Young students might be forgiven for believing that dropping out of college to pursue big ideas is a key to success. After all, Steve Jobs, Bill Gates, and Mark Zuckerberg have done so. But what this perception hides are many more people who left college and failed in their business endeavors. By focusing on famous tech moguls and ignoring unsuccessful dropouts, students are exhibiting what is known as “survivorship bias.”
This tendency to draw conclusions based on the things that have survived and ignore those that didn’t creep into different aspects of everyday life, including data science and artificial intelligence (AI). And biased interpretations of data have major consequences. They can lead to inaccurate and overly optimistic predictions and conclusions, prompting companies to engage in futile actions. Knowing how to spot and avoid survivorship bias is thus vital for anyone looking to take advantage of data and smart algorithms.
Survivorship bias affects a decision-making process in two main ways – inferring a norm and inferring causality. Inferring a norm relates to people’s learning to believe that things that survived a process, and whose existence can be either proved or directly observed in the present, are the only ones that ever existed. For instance, old medieval monuments we see today are primarily made of stone. This might prompt tourists to believe that most buildings in the past were made of stone despite wood being an equally important construction material.
Inferring causality is a tendency to believe that anything that survived a process was shaped by it. People might assume, for instance, that working at Microsoft makes someone a great startup founder given 50% of the startups that became unicorns – valued at $1B or more- are from Microsoft (these are made up numbers). And while this could be true, this claim cannot be made without considering the non-unicorn startups with founders from Microsoft.
Biased interpretations of events and data come in many shapes and forms. Take, for example, a company that launched a data analytics tool. After one month, it discovered that marketers are the only user group that opts for paid plans and creates sophisticated analyses. Managers might conclude that the tool resonates with marketing professionals and empowers their work. This reasoning, however, is flawed as the company is only considering active users.
To avoid the survivorship bias trap, managers need to also look into people who gave up on the tool. A large number of churned marketers, for instance, would disprove the hypothesis that the software is particularly suited for this user group. Also, users might be skillful at creating various analyses despite the flawed design of the tool, not because of it. Knowing customers’ skill levels before the onboarding may allow the managers to better judge the impact of their product.
Another likely scenario of survivorship bias in action is a startup building a machine learning model for churn prediction. Its engineers have looked at active customers to identify factors useful for the forecast and are now developing the new tool. What they overlooked, however, is the fact that their model is biased and doesn’t take into account the customers that already churned. And by only considering surviving customers, the software will produce biased insights that won’t be highly effective at churn prevention.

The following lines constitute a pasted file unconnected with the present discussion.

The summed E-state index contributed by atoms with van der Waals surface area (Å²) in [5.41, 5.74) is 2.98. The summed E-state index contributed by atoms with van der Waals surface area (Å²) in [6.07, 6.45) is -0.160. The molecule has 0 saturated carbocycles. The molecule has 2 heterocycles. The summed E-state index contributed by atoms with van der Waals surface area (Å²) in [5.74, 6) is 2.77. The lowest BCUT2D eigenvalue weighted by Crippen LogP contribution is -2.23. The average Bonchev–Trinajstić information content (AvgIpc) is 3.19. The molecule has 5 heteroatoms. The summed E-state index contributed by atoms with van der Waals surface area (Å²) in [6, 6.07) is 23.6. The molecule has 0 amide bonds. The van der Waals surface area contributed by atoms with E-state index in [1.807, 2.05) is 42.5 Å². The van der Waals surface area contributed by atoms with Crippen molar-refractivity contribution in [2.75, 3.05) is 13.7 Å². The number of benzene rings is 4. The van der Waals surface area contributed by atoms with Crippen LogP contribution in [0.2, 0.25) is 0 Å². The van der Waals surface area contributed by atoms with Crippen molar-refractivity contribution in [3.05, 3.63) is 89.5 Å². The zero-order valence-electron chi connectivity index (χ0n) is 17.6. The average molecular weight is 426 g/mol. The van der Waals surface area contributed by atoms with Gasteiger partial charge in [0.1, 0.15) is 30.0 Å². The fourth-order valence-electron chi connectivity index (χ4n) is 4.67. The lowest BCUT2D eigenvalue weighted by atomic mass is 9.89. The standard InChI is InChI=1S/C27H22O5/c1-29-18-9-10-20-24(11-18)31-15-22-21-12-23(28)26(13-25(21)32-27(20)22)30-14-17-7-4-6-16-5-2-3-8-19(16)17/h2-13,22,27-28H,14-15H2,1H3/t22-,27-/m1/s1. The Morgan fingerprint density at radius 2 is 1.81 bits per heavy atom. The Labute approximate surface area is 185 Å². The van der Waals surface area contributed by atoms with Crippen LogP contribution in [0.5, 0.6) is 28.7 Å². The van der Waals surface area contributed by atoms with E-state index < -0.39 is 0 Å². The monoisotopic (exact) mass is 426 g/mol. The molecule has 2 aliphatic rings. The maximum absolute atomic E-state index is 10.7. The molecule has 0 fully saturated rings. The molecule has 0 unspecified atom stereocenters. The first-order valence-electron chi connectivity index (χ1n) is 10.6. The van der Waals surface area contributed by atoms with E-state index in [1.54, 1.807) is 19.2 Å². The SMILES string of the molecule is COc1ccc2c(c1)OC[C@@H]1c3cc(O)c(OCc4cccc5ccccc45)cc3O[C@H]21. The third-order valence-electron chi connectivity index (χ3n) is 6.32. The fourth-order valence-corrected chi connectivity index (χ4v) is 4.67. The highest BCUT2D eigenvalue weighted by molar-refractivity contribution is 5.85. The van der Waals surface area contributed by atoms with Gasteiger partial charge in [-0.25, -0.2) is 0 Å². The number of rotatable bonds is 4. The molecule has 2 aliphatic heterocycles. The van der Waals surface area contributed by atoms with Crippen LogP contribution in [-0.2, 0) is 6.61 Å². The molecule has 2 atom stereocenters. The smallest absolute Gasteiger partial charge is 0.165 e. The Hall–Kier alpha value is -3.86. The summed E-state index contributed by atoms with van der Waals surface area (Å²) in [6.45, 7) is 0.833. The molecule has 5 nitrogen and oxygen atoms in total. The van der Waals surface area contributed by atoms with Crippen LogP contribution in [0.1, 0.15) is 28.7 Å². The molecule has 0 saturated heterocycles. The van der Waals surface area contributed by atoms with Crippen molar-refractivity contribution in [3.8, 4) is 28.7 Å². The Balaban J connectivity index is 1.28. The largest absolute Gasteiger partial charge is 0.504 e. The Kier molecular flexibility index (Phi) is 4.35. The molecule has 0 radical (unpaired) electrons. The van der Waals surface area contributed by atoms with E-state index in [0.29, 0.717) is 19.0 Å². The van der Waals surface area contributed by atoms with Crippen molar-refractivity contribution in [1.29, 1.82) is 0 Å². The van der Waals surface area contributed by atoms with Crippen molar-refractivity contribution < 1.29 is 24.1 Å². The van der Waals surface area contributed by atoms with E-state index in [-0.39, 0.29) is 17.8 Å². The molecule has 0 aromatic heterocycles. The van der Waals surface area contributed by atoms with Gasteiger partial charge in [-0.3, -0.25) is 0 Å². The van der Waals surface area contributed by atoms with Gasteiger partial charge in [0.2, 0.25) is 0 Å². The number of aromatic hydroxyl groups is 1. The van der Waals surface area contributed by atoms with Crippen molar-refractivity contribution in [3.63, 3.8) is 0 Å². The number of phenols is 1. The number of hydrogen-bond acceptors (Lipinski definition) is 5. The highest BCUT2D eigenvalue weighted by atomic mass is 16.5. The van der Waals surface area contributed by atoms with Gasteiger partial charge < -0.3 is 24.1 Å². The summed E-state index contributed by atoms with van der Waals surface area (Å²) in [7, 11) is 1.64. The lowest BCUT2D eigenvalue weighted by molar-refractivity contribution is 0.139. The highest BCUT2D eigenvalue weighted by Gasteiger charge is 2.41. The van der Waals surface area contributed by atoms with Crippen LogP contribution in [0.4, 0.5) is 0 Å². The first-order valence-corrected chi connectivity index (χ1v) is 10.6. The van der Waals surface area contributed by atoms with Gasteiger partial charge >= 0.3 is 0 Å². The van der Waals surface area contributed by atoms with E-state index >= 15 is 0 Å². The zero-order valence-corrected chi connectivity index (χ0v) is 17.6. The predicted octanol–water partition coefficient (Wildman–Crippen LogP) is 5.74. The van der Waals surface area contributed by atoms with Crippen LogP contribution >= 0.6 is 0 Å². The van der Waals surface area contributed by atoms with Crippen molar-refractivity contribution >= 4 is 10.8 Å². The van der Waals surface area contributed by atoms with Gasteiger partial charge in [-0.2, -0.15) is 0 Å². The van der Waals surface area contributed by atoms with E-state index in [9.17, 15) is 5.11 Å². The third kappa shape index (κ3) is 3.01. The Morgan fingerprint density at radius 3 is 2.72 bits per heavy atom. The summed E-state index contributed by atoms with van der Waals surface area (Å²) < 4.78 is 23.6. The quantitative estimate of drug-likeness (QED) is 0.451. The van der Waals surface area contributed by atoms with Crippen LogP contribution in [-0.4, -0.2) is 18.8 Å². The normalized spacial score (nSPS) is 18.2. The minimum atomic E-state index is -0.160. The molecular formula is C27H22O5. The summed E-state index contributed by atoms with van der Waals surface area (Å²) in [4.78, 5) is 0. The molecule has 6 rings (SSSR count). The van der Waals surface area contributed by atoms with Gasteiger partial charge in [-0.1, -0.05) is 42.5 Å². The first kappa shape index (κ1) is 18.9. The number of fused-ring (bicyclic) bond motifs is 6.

Biased actions can have even more serious consequences. Say, for instance, that a software development company is building a new fraud prevention algorithm for a bank. Engineers could decide to build a machine learning model to protect against the fraudsters that breached the bank’s previous solution. But accounting only for ‘survivors’ would mean that all the other attackers the old system blocked are now ignored and might find it easier to trick the new algorithm.
Survivorship bias affects individuals and companies in various ways. Typically, it leads to overly optimistic conclusions as the resilience of ‘surviving’ data affects the outcome, while the parameters that have ceased to exist are ignored. The predictions shaped by survivorship bias aren’t representative of real-life environments.
Preventing survivorship bias, therefore, requires constant vigilance. It’s important to be selective with data sources and take into consideration observations no longer in existence or cannot be (easily) seen. And before every analysis, think about the data that’s not present but should be as that’ll ensure that your individual reasoning, as well as machine learning models, are as objective as possible.
AI and machine learning technologies enable companies to retain a competitive edge by providing forecast, automation, and optimization capabilities. But getting the most out of your data requires accounting for survivorship bias. Being aware of this issue is the first step to avoiding it. Then, actively looking for signs of the bias will ensure that your data sets reflect the reality and aren’t irrationally optimistic. And with these foundations in place, you’ll be ready to get the most out of AI-driven efforts.
In 1987, a study was published that stated that cats falling 5 stories or more had fewer injuries than those that falling from lower heights due to terminal – velocity, relaxing of the muscles, blah blah. This was based on fall injury records of cats provided by veterinarians. Of course, this excluded all the cats that died after falling from 5 stories or more.
During World War II, it was proposed that the US military should add more armor to areas in the aircraft with more bullet damage after returning from a mission. Of course, this excluded data from all the airplanes that did not make it back. The correct decision would be to add more armor to areas with less bullet damage.